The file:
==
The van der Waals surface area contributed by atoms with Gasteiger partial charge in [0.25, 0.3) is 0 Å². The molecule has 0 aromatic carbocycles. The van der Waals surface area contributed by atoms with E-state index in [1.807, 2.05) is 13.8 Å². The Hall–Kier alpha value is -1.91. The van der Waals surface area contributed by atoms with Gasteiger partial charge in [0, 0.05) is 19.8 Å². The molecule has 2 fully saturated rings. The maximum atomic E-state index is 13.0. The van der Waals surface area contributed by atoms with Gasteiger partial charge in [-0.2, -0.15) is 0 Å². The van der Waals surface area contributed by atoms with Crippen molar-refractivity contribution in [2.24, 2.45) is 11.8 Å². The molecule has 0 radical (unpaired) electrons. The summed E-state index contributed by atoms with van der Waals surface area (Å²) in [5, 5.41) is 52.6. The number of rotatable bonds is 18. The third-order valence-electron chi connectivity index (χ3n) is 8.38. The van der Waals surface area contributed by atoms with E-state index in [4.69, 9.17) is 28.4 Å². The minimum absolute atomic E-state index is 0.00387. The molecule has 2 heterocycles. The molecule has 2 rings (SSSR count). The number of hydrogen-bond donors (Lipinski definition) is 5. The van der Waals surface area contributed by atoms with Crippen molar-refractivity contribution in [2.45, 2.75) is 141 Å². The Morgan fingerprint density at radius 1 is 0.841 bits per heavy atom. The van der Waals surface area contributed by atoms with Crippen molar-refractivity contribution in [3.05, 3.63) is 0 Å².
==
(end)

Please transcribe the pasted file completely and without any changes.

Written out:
The van der Waals surface area contributed by atoms with Gasteiger partial charge in [0.25, 0.3) is 0 Å². The molecule has 0 aromatic carbocycles. The van der Waals surface area contributed by atoms with E-state index in [1.807, 2.05) is 13.8 Å². The Hall–Kier alpha value is -1.91. The van der Waals surface area contributed by atoms with Gasteiger partial charge in [0, 0.05) is 19.8 Å². The molecule has 2 fully saturated rings. The maximum atomic E-state index is 13.0. The van der Waals surface area contributed by atoms with Gasteiger partial charge in [-0.2, -0.15) is 0 Å². The van der Waals surface area contributed by atoms with Crippen molar-refractivity contribution in [2.24, 2.45) is 11.8 Å². The molecule has 0 radical (unpaired) electrons. The summed E-state index contributed by atoms with van der Waals surface area (Å²) in [5, 5.41) is 52.6. The number of rotatable bonds is 18. The third-order valence-electron chi connectivity index (χ3n) is 8.38. The van der Waals surface area contributed by atoms with E-state index in [4.69, 9.17) is 28.4 Å². The minimum absolute atomic E-state index is 0.00387. The molecule has 2 heterocycles. The molecule has 2 rings (SSSR count). The number of hydrogen-bond donors (Lipinski definition) is 5. The van der Waals surface area contributed by atoms with Crippen molar-refractivity contribution in [2.45, 2.75) is 141 Å². The Morgan fingerprint density at radius 1 is 0.841 bits per heavy atom. The van der Waals surface area contributed by atoms with Crippen molar-refractivity contribution in [3.05, 3.63) is 0 Å².